New York State of Mind

Sam McCready
Green Shoot Productions
Baby Grand, Grand Opera House, Belfast
(2007)

Production photo

Some dramatic texts are best left to yellow at the back of the author's filing cabinet. New York State of Mind, written by veteran Ulster-born dramaturge Sam McCready and given its world premiere by fellow playwright Martin Lynch's Green Shoot Productions in Belfast's Grand Opera House's new little sister, the Baby Grand, is, sadly, one of them.

McCready is from an older school of northern Irish thesps whose milk teeth were brushed by the onetime Grande Dame of Belfast the Belfast stage, Mary O'Malley who began and sustained the city's Lyric Theatre when it was dedicated as a memorial to the dramatic talents of W B Yeats, but whose productions were too often more akin to sealing them in a mausoleum.

A gentle soul, and an actor with a Celtic gnomic mien, McCready headed drama at teacher-training college before crossing the Atlantic to become Professor of Theatre at the University of Maryland and a director, in the Lyric's style, of off-Broadway Yeats.

His new work, which might just have worked on the wireless, is that it is a low-budget three-hander in epistolatory mode centring on an exchange of letters between Billy McIlrroy, a foul-mouthed aspiring Belfast actor offered his first role off-Broadway, and R J McGibbon, his mentor, an elderly character actor from the same city who has carried spears, as it were, for Sir Ian McKellen, Elizabeth Taylor, Alec Guinness and "Larry" Olivier. Part of the sales pitch was to throw in decent Anne, a female part, as Billy's long suffering wife back home with the kids, befriended by R J, in contact with her husband by public pay-phone.

So, inevitably, against David Craig's symbolic set of redbrick for Belfast and fire-escape for New York, bombastic Billy's talent falls to the Celtic Midnight Cowboys of drink, drugs, ego and sex as Anne despairs and so too does R J who'd looked for another Stephen Boyd, a Hollywood star who in real life had started life, in Belfast, as Billy Millar.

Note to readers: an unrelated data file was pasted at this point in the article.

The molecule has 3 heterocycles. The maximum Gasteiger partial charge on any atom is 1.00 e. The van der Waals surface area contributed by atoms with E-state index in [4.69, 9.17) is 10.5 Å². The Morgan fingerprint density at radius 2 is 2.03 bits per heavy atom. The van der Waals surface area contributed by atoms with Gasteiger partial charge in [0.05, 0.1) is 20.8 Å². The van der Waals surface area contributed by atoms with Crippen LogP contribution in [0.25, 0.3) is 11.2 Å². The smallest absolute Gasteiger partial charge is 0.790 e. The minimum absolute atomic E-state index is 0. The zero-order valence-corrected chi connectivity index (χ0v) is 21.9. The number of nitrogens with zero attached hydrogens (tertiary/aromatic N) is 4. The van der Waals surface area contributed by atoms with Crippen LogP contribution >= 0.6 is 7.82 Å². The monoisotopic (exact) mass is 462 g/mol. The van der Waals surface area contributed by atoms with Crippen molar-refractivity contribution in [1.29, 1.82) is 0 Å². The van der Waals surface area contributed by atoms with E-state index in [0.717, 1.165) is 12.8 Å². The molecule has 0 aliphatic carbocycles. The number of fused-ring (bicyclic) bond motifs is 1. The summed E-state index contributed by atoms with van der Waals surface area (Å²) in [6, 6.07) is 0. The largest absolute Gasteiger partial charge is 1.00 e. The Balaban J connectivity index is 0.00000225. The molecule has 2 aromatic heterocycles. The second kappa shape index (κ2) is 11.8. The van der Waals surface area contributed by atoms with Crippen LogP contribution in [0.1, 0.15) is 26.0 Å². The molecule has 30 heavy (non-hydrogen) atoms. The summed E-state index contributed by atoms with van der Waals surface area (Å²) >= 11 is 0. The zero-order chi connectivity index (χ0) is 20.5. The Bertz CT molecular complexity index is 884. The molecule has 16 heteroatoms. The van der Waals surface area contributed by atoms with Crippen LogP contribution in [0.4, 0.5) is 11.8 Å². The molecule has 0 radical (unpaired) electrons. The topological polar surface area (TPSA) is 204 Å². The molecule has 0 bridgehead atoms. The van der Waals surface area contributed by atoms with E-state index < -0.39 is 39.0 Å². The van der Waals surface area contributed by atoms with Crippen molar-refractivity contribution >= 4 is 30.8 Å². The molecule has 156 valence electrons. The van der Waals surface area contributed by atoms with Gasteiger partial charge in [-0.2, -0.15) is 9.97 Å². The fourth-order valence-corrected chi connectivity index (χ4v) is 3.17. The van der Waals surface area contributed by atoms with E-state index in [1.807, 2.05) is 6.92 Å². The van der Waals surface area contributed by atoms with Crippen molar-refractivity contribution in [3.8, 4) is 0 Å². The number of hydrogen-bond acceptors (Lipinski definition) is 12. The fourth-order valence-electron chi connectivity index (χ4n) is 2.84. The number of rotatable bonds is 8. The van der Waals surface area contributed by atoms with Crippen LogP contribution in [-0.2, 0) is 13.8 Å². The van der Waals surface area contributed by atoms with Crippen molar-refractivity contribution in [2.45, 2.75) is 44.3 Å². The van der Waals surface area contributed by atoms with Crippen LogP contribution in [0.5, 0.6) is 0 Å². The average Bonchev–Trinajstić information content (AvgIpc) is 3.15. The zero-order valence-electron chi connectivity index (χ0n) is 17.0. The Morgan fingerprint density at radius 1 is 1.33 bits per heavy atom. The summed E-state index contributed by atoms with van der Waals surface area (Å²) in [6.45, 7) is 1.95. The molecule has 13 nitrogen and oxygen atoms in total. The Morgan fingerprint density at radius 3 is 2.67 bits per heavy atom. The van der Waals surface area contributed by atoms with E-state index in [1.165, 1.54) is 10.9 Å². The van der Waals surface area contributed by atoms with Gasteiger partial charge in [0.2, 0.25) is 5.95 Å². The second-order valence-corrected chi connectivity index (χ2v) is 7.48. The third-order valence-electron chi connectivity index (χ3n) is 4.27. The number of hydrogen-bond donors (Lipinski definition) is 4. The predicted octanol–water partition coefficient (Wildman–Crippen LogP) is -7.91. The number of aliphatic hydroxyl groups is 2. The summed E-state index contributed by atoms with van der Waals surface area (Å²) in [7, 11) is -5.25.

Roland Jaquarello, like McCready, an AD at the Lyric in his day, puts in but a perfunctory direction which does little to turn these clichés into a drama. Harry Towb, now in his '80s, could charm by reading the telephone directory, as could Laine Megaw by just turning its pages, yet this is a truly dreadful experience.

For McCready's R J is but a collection of anecdotes culled from the now dark Ulster Arts Club of the 1970's and his Billy such a charmless lout that no one cares about his downfall. That David Ireland, de profundis, as Billy looks much like Ricky Gervais, adds little to the sorry potion.

There was obviously, in the author's mind, a plan to debate classical versus improvisational stagecraft, plus the exorcicism of his own bruising memories of struggling with New York's various demons, theatrical and otherwise. But these fall to nought as neither his text, nor Jaquarello's laissez faire direction, create one single bond between the three characters on stage. In addition, gentle McCready's personal unease with Billy's unrelenting useage of four-letter familiars creates an atmosphere embarrassing for the author's own genteel fans of yesteryear.

Baby Grand till Saturday 29th, then touring nightly from October 1st, Magaberry Prison, Larne, Londonderry, Bangor, Newry, Downpatrick, Holywood. Details from [email protected]

Reviewer: Ian Hill